All of this obviously shifts if baby comes early (or late). If baby comes early, I’ll be back at work even earlier with only 10 weeks of leave. If baby comes late enough that 12 weeks will push into January, then I’ll probably opt to take the full 16 weeks of leave (including state family leave) I am entitled to. Of course, I also have the option of letting them prorate my bonus. I do not really want to go that route because it could be a sizable amount I’m giving up; however, if we get to the end of leave and feel that it is best for everyone’s physical and mental health that I take extra time, then it’s certainly an option.

Tricky, right? Exactly the kind of stuff you want to be worried about while you’re running on two-hour bursts of sleep and caring for a newborn and toddler. Unfortunately, all we can do at this point is map out the possibilities and wait until baby comes to choose our course.

We also have to wait and see how the baby’s arrival will affect my budget. We’ve already pulled our toddler out of daycare and I’ve begun working from home full-time so the daycare, tolls, and “meals at work” line items will disappear for a few months. Gas should also come down by about half. I will have enough coming in to still cover the “fixed” expenses and credit card minimums for the duration of my leave. The rest, where it’s needed, is going to come from two places: my liquid savings account, which is at around $2K right now and the “joint” savings account my husband and I have together. I say “joint” because it’s mostly his money that funded it — but this situation is exactly what it’s there for. Once we knew we were pregnant, he started ramping up contributions and the balance is sitting around $7K. I don’t anticipate needing to use much, if any of it, if my prior maternity leave is any indicator. My parents and in-laws live nearby and are a huge help with providing meals and picking up groceries, I’m all set on nursing clothes (aside from bras, which I can’t buy until I see what size I need) and baby clothes and supplies, and I really doubt we’ll be leaving the house to dine out very much. Part of that $2K liquid savings is earmarked for Christmas so I’m also covered there.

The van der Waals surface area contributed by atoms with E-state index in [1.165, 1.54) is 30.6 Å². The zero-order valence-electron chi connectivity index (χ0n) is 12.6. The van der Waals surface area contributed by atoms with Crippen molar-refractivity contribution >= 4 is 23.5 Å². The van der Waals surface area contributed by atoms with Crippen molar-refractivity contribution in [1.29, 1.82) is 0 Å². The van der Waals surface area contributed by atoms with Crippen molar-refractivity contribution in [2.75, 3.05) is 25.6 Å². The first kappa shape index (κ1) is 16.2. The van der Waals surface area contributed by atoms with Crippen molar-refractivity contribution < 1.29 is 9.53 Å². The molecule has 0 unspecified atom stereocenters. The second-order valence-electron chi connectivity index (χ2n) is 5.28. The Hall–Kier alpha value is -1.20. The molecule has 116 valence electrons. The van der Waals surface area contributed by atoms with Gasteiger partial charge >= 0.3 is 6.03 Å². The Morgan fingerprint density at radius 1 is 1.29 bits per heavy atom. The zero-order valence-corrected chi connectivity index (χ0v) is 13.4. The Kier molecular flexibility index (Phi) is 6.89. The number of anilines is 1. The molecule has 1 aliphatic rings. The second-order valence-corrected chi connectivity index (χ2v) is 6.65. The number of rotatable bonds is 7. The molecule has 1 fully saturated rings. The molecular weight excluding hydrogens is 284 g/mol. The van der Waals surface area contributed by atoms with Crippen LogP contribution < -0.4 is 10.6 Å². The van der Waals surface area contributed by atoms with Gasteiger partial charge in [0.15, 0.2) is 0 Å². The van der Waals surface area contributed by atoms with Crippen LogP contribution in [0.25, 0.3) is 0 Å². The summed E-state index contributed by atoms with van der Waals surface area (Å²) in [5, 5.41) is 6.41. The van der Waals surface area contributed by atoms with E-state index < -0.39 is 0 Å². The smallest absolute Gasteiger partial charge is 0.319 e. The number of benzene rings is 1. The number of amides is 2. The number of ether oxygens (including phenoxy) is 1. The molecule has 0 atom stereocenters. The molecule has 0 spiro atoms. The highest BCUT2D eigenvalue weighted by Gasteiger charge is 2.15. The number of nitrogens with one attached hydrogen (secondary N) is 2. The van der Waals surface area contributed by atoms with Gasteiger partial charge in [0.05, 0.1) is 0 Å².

Let’s switch over to my September budget and how well I stuck to it:

September 2018 (Budget/Actual)

Net monthly take-home pay: $4,600 / $4,600

FSA reimbursements: $385 / $385

Other income: $- / $-

Total monthly income: $4,985 / $4,985

“Fixed” monthly expenses

Mortgage/utilities/taxes: $1,000 / $1,000

Daycare: $440 / $306

Student loan payments: $600 / $600

Lease payment: $280 / $-

Wireless bill: $85 / $85

Other misc (Patreon, Netflix, iCloud): $32 / $21

Total “fixed” expenses: $2,437 / $2,012

Financial priorities

Credit card minimum payments: $190 / $190

Extra credit card payments: $- / $248

Savings (short-term, long-term, kids): $950 / $965

Total financial priorities: $1,140 / $1,403

Variable expenses

Groceries: $900 / $503

Gas: $160 / $80

Tolls: $50 / $50

Diapers: $50 / $63

Everything else: $248 / $888

Total variable expenses: $1,408 / $1,584

The “everything else” spend was as follows:

Dining out — $132

Fun Stuff: $108 — Hubby and I went to a concert out of town (he paid for tickets and hotel). This covered an Uber back from the concert and concessions at the concert. I also bought myself some new body wash and lotion from Bath & Body Works, and treated us to chocolate dipped fruit from Edible Arrangements for our anniversary.

Gifts: $175 — Shower melts for my BFF for letting me vent nonstop this pregnancy, special English breakfast tea for hubby as a thank you for being so supportive during this pregnancy, and a birthday gift for a friend’s child

Household: $300 — Housekeeping ($150) + quarterly Costco run for household essentials ($150)

Kid’s Toys: $39

Kid’s Other: $22 – set of pant hangers for toddler’s room

Meals at work: $52

Nail appointments: $60

I hope you’ll all find it as interesting as I will, seeing if and how we can skate by on reduced pay over the next few months!

Michelle is a thirty-something, color coding, tax accountant wife and mom who is just trying to do the best she can with what she has. At capacity for lattes, but always has room for help!